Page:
‘This is our school…’:Identity, cultural hybridity and the development of an education system among the BaSotho in the Dewure Purchase Areas, Gutu 1932-1960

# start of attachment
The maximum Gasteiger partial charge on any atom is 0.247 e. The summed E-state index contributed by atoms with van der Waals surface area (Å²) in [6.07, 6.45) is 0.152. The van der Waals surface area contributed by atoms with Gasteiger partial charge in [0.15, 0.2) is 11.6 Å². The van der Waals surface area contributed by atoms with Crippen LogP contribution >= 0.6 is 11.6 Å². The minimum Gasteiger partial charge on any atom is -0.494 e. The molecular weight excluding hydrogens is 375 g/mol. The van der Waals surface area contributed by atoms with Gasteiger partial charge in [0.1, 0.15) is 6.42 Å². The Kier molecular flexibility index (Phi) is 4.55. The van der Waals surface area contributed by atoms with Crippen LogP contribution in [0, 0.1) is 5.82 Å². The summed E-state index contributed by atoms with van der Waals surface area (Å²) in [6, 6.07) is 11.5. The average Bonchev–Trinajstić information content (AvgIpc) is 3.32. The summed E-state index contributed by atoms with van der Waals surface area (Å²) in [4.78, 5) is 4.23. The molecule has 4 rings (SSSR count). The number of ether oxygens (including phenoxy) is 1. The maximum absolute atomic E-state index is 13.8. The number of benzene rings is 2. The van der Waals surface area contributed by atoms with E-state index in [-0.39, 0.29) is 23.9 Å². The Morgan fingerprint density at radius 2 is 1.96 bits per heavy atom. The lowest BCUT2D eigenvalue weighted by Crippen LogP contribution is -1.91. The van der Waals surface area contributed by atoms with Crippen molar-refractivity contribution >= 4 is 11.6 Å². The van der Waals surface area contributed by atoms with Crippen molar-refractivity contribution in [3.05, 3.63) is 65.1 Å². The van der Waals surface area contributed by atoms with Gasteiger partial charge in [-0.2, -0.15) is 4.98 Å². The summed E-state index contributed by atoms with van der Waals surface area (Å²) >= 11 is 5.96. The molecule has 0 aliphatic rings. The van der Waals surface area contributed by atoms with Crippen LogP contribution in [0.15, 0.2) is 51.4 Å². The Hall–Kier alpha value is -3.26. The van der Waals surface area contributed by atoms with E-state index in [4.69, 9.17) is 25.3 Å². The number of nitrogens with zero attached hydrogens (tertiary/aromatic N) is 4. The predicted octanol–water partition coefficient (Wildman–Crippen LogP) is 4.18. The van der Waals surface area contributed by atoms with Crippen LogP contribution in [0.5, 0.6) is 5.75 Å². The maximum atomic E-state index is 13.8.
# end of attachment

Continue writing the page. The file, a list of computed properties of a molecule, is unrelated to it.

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The development of an Education System among the BaSotho people in Gutu largely revolved around Bethel School, which they established in 1937. In no time at all the school had grown to represent the development of education among the people in the Dewure Purchase Areas, in general, and that of the BaSotho people, in particular. This article seeks to demonstrate that in many ways Bethel School represented the triumphs, failures and challenges faced by the BaSotho in Gutu in the field of education. It also asserts that the way the BaSotho people ran Bethel School reveals some contradictions in the colonial administration’s perceptions of the BaSotho people. Whilst in the early years of the BaSotho people’s settlement in Gutu the colonial administrators viewed them as ‘more advanced natives’ their constant bickering and failures to properly run their school led to the colonial administrators changing their perceptions about the BaSotho. The article is also an attempt to evaluate the success of an attempt at an education system primarily aimed at catering for the needs of the BaSotho people in an area dominated by the Shona people. It endeavours to use the concept of ‘cultural hybridity’ in analysing the development of an education system among the BaSotho in Gutu. The paper grapples with the image of Bethel School more than a school for BaSotho children but as an important part of BaSotho Identity in the Dewure Purchase Areas.